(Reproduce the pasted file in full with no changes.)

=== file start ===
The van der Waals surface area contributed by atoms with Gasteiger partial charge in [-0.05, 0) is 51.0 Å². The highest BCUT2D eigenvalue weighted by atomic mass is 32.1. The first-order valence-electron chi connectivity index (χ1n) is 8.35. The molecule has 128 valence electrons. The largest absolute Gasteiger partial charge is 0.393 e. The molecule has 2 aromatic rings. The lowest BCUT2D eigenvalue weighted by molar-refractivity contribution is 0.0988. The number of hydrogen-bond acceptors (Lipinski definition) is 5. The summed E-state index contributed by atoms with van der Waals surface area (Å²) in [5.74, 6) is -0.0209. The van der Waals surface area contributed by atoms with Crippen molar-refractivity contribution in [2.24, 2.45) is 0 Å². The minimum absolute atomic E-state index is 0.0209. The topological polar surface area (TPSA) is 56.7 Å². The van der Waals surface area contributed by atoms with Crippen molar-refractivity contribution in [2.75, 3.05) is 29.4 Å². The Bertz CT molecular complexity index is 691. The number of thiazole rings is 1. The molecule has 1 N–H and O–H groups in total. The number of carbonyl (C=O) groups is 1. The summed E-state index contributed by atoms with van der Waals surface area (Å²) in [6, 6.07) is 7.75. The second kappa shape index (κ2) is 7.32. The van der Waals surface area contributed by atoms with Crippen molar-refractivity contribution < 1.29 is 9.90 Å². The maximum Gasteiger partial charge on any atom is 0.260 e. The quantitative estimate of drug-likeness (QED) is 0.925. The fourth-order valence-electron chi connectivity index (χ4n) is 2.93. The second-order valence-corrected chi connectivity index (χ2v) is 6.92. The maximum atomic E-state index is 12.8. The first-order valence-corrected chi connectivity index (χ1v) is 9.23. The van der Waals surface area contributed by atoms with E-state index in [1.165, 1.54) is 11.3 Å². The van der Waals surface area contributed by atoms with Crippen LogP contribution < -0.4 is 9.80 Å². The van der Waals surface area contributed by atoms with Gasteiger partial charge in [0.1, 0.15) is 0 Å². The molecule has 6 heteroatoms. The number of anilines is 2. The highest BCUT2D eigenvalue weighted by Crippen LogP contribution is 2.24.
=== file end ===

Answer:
The van der Waals surface area contributed by atoms with Gasteiger partial charge in [-0.05, 0) is 51.0 Å². The highest BCUT2D eigenvalue weighted by atomic mass is 32.1. The first-order valence-electron chi connectivity index (χ1n) is 8.35. The molecule has 128 valence electrons. The largest absolute Gasteiger partial charge is 0.393 e. The molecule has 2 aromatic rings. The lowest BCUT2D eigenvalue weighted by molar-refractivity contribution is 0.0988. The number of hydrogen-bond acceptors (Lipinski definition) is 5. The summed E-state index contributed by atoms with van der Waals surface area (Å²) in [5.74, 6) is -0.0209. The van der Waals surface area contributed by atoms with Crippen molar-refractivity contribution in [2.24, 2.45) is 0 Å². The minimum absolute atomic E-state index is 0.0209. The topological polar surface area (TPSA) is 56.7 Å². The van der Waals surface area contributed by atoms with Crippen molar-refractivity contribution in [2.75, 3.05) is 29.4 Å². The Bertz CT molecular complexity index is 691. The number of thiazole rings is 1. The molecule has 1 N–H and O–H groups in total. The number of carbonyl (C=O) groups is 1. The summed E-state index contributed by atoms with van der Waals surface area (Å²) in [6, 6.07) is 7.75. The second kappa shape index (κ2) is 7.32. The van der Waals surface area contributed by atoms with Crippen molar-refractivity contribution < 1.29 is 9.90 Å². The maximum Gasteiger partial charge on any atom is 0.260 e. The quantitative estimate of drug-likeness (QED) is 0.925. The fourth-order valence-electron chi connectivity index (χ4n) is 2.93. The second-order valence-corrected chi connectivity index (χ2v) is 6.92. The maximum atomic E-state index is 12.8. The first-order valence-corrected chi connectivity index (χ1v) is 9.23. The van der Waals surface area contributed by atoms with E-state index in [1.165, 1.54) is 11.3 Å². The van der Waals surface area contributed by atoms with Crippen LogP contribution < -0.4 is 9.80 Å². The van der Waals surface area contributed by atoms with Gasteiger partial charge in [0.1, 0.15) is 0 Å². The molecule has 6 heteroatoms. The number of anilines is 2. The highest BCUT2D eigenvalue weighted by Crippen LogP contribution is 2.24.